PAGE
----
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The Japanese Lover by Isabel Allende

Isabel Allende’s latest masterpiece explores war, race relations, forbidden love and reconciliation.

japenese lover

Isabel Allende (The House of the Spirits; Maya’s Notebook) presents a beautiful, complex story of love, sacrifice and redemption in The Japanese Lover.

In 1939, an eight-year-old Polish girl named Alma is sent from Poland as the Nazis advance, to live with her aunt and uncle in opulent circumstances in San Francisco. There she meets a Japanese boy her age, Ichimei, who will be her great love, and her older cousin Nathaniel, who will be her best friend. Alma’s story–and her convoluted relationships with Ichi and Nat–is revealed from a distance of many years, when a young Eastern European woman named Irina takes a job at the senior residence Alma has just moved into. Slowly, Irina wins the trust of the prickly elderly Alma, and the unsolicited devotion of Alma’s grandson Seth. These and other characters are wrought with tenderness, humor and nuance in Allende’s characteristic lyric style, as the story of Alma’s love unfolds in a narrative alternating between passionate old age and the passions of youth.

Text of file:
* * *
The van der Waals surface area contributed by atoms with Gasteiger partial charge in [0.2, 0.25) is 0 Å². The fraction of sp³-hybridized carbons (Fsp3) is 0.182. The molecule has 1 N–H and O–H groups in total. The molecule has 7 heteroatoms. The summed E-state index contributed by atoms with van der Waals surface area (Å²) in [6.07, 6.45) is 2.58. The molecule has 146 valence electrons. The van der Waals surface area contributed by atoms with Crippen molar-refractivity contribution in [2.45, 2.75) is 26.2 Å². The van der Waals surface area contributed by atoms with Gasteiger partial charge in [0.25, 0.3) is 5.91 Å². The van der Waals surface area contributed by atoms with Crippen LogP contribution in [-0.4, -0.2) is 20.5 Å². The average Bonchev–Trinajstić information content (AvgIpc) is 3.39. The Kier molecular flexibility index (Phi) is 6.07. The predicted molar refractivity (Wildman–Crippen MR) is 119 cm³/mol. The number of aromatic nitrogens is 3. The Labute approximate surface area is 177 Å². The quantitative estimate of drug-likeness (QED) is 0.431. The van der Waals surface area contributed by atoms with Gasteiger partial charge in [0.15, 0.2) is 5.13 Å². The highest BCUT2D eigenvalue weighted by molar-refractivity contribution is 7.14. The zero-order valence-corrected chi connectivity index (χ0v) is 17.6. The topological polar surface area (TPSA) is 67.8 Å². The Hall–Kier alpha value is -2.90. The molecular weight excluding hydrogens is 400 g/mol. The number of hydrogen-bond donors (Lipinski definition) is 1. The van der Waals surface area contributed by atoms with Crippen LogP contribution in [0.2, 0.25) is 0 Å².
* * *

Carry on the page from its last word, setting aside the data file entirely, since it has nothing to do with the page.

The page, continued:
Allende ruminates over lifelong love, in its various forms and bound by destiny; the sacrifices love does and does not compel; and the ugly realities of war and racism–while Alma emigrates to flee war, Ichimei and his family are interned in the United States following Pearl Harbor, and Irina’s personal history is touched by trauma and displacement that is revealed only late in the book. This novel of fervent feeling, reflection and multiculturalism will please Allende’s many fans.


This review originally ran in the November 17, 2015 issue of Shelf Awareness for Readers. To subscribe, click here, and you’ll receive two issues per week of book reviews and other bookish fun!


Rating: 7 gardenias.

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